The k-Nearest Neighbors (k-NN) algorithm is a simple yet powerful classification and regression technique used in machine learning. It’s a non-parametric method, meaning it doesn’t make any assumptions about the underlying data distribution. Instead, it makes predictions based on the similarity of input features to the training data.

The algorithm requires a dataset with labeled examples. Each example consists of features (independent variables) and a corresponding label (dependent variable). For example, in a dataset of fruits, features could include color, size, and weight, with labels indicating the type of fruit.

To predict the label of a new data point, the algorithm calculates the distance between that point and all other points in the dataset. Common distance metrics include Euclidean distance, Manhattan distance, and Minkowski distance. Euclidean distance is the most commonly used metric and is calculated as the square root of the sum of squared differences between corresponding elements of two vectors.

The parameter ‘k’ represents the number of nearest neighbors to consider when making a prediction. It’s crucial to choose an appropriate value for ‘k’ to balance bias and variance. A small ‘k’ may lead to overfitting, while a large ‘k’ may lead to underfitting. The optimal value of ‘k’ can be determined through techniques like cross-validation.

Once the distances are calculated, the algorithm identifies the ‘k’ nearest neighbors to the new data point based on the calculated distance metrics.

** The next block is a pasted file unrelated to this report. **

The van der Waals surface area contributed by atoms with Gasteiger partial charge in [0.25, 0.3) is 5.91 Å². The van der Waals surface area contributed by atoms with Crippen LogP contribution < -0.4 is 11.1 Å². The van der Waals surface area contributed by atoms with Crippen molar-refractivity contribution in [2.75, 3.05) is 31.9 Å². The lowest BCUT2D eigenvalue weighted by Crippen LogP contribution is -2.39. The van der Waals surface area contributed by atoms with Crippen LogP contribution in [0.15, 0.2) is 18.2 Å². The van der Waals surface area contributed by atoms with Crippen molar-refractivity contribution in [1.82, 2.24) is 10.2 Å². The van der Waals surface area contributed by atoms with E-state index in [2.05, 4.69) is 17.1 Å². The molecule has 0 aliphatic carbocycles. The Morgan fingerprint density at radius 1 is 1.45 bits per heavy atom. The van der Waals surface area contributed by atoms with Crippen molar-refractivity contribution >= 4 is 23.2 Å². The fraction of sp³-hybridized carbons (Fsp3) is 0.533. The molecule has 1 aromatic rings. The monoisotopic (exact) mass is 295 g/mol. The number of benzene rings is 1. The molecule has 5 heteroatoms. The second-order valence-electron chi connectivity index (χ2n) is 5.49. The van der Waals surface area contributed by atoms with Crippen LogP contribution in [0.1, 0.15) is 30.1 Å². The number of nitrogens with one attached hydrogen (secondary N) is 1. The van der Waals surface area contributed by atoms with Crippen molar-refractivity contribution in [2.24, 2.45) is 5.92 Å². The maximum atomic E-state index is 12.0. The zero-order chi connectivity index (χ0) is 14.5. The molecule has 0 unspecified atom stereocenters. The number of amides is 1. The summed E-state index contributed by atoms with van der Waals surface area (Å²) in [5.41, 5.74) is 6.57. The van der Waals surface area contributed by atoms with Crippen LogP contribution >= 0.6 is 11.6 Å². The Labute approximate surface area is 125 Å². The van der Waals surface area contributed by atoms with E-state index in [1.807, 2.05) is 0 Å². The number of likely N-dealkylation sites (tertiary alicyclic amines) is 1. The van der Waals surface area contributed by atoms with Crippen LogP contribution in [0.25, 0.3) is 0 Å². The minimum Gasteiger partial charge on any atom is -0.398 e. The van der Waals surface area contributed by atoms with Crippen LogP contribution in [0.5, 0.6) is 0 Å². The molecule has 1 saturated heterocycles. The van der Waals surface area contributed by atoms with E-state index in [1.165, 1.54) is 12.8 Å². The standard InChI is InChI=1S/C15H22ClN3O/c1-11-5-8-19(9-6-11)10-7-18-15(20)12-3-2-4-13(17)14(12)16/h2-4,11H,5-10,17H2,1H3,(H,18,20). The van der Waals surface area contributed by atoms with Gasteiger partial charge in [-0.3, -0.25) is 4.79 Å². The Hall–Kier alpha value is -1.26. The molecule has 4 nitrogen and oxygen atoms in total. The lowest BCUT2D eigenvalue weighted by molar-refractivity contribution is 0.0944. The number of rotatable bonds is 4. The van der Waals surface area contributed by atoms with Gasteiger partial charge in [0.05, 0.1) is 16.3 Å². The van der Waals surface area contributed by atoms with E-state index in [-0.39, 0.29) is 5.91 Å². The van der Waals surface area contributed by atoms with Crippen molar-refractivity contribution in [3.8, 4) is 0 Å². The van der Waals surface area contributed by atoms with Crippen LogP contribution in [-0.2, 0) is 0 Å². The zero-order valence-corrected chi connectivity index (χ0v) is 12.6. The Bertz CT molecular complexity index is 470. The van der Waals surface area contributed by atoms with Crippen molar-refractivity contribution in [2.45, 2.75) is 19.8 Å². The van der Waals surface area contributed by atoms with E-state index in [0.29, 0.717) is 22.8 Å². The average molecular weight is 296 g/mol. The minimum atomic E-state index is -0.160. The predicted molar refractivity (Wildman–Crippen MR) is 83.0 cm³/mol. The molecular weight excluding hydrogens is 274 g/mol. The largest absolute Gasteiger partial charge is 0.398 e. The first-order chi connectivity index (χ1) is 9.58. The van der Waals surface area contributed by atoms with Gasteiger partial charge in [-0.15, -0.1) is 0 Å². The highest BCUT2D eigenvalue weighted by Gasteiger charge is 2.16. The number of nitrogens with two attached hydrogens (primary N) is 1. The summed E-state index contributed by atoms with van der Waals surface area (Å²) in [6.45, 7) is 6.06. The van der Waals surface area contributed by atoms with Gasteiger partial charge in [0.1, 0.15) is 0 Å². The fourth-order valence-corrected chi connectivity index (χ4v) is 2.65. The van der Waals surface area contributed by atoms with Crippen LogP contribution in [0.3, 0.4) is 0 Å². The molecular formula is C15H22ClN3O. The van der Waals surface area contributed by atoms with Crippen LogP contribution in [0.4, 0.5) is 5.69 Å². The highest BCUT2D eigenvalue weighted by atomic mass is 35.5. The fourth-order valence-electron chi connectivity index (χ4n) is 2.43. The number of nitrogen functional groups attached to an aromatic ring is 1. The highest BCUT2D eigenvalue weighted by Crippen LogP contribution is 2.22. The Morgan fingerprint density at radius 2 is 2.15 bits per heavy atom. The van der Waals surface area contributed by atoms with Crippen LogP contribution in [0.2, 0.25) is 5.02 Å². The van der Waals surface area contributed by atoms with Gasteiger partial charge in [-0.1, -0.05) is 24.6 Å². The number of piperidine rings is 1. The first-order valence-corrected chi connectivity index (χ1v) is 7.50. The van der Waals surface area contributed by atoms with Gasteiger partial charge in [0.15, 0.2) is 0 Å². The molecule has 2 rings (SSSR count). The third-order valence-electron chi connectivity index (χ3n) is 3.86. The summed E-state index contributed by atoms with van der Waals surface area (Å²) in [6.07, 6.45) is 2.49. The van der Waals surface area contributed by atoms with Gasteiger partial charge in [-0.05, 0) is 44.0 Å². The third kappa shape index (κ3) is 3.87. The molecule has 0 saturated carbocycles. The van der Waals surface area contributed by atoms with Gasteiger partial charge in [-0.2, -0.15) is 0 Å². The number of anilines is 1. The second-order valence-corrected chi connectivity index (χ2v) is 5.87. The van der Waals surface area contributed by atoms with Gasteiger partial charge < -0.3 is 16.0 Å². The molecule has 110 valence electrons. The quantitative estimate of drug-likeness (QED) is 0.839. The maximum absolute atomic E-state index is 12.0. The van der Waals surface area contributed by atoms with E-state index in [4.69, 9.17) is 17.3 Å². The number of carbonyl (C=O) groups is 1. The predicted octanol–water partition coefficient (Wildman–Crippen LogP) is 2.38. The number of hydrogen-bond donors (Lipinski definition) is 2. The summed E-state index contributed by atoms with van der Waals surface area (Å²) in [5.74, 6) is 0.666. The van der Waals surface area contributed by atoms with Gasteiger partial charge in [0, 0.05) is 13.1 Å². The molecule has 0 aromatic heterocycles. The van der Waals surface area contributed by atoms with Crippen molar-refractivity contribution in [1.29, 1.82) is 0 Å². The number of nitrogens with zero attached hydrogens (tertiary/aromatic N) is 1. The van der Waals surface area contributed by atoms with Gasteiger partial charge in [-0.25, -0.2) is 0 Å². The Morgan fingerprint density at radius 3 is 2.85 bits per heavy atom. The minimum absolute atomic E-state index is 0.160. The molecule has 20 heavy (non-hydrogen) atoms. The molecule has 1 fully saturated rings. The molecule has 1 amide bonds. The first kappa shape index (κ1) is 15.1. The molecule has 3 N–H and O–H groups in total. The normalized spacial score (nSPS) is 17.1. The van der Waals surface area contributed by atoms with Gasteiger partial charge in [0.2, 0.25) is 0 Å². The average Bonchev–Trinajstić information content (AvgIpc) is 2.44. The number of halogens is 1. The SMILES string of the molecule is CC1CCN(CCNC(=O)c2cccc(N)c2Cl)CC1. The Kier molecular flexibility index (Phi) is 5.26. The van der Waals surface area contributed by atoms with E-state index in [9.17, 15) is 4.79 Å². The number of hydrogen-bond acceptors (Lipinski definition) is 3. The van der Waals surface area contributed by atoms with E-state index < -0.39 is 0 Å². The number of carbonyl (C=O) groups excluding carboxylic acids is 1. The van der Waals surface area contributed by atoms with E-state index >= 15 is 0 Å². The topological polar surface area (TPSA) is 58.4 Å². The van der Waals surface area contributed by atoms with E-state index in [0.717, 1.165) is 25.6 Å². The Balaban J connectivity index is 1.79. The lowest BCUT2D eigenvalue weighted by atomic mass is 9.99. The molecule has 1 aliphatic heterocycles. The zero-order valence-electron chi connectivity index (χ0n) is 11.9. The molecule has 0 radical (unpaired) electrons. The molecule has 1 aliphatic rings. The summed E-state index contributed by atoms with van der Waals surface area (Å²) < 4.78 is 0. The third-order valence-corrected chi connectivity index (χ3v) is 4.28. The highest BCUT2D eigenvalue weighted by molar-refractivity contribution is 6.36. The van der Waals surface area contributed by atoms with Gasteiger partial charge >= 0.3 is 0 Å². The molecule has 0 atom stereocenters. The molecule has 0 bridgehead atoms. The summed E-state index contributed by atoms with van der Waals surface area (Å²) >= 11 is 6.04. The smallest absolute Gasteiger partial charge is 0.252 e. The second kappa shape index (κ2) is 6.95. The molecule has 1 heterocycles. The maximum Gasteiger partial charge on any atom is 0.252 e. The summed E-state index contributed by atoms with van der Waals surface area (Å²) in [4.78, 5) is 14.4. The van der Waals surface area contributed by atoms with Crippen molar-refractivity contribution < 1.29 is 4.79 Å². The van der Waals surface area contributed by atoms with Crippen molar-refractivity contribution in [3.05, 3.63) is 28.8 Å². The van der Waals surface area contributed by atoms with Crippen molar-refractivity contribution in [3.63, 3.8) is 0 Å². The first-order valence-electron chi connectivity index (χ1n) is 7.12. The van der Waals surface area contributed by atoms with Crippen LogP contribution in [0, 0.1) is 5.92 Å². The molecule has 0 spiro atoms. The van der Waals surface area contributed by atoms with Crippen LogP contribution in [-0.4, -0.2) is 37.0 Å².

For classification tasks, the algorithm assigns the majority class among the ‘k’ nearest neighbors to the new data point. In regression tasks, it calculates the weighted average of the labels of the ‘k’ nearest neighbors, where weights can be inversely proportional to the distance.

Finally, the algorithm assigns the predicted label to the new data point based on the majority class or the calculated average.

Let’s consider a simple example of classifying fruits based on two features: sweetness and acidity. We have a dataset with three types of fruits: apples, oranges, and bananas. Each fruit is represented by its sweetness, acidity, and label:

Now, suppose we want to classify a new fruit with sweetness=5 and acidity=4 using the k-NN algorithm with k=3.

Compute the Euclidean distance between the new fruit and each fruit in the dataset:

Distance to Apple 1: sqrt((5–8)^2 + (4–3)^2) = sqrt(9 + 1) = sqrt(10) ≈ 3.16

Distance to Apple 2: sqrt((5–6)^2 + (4–2)^2) = sqrt(1 + 4) = sqrt(5) ≈ 2.24

Distance to Orange 1: sqrt((5–2)^2 + (4–8)^2) = sqrt(9 + 16) = sqrt(25) = 5

Distance to Orange 2: sqrt((5–7)^2 + (4–5)^2) = sqrt(4 + 1) = sqrt(5) ≈ 2.24

Distance to Banana 1: sqrt((5–4)^2 + (4–9)^2) = sqrt(1 + 25) = sqrt(26) ≈ 5.1

Distance to Banana 2: sqrt((5–2)^2 + (4–3)^2) = sqrt(9 + 1) = sqrt(10) ≈ 3.16

Select the 3 nearest neighbors based on the calculated distances. In this case, the nearest neighbors are Apple 2, Orange 2, and Apple 1.

Voting: Since k=3, we consider the majority class among the nearest neighbors. Here, two out of three nearest neighbors are apples, so we predict the new fruit as an apple.

Thus, according to the k-NN algorithm, the new fruit with sweetness=5 and acidity=4 is predicted to be an apple.

The k-Nearest Neighbors algorithm is a versatile and intuitive method for classification and regression tasks. However, it’s important to preprocess data, choose an appropriate distance metric, and select the right value for ‘k’ to ensure accurate predictions. Additionally, while k-NN is easy to understand and implement, it may not be suitable for large datasets due to its computational inefficiency.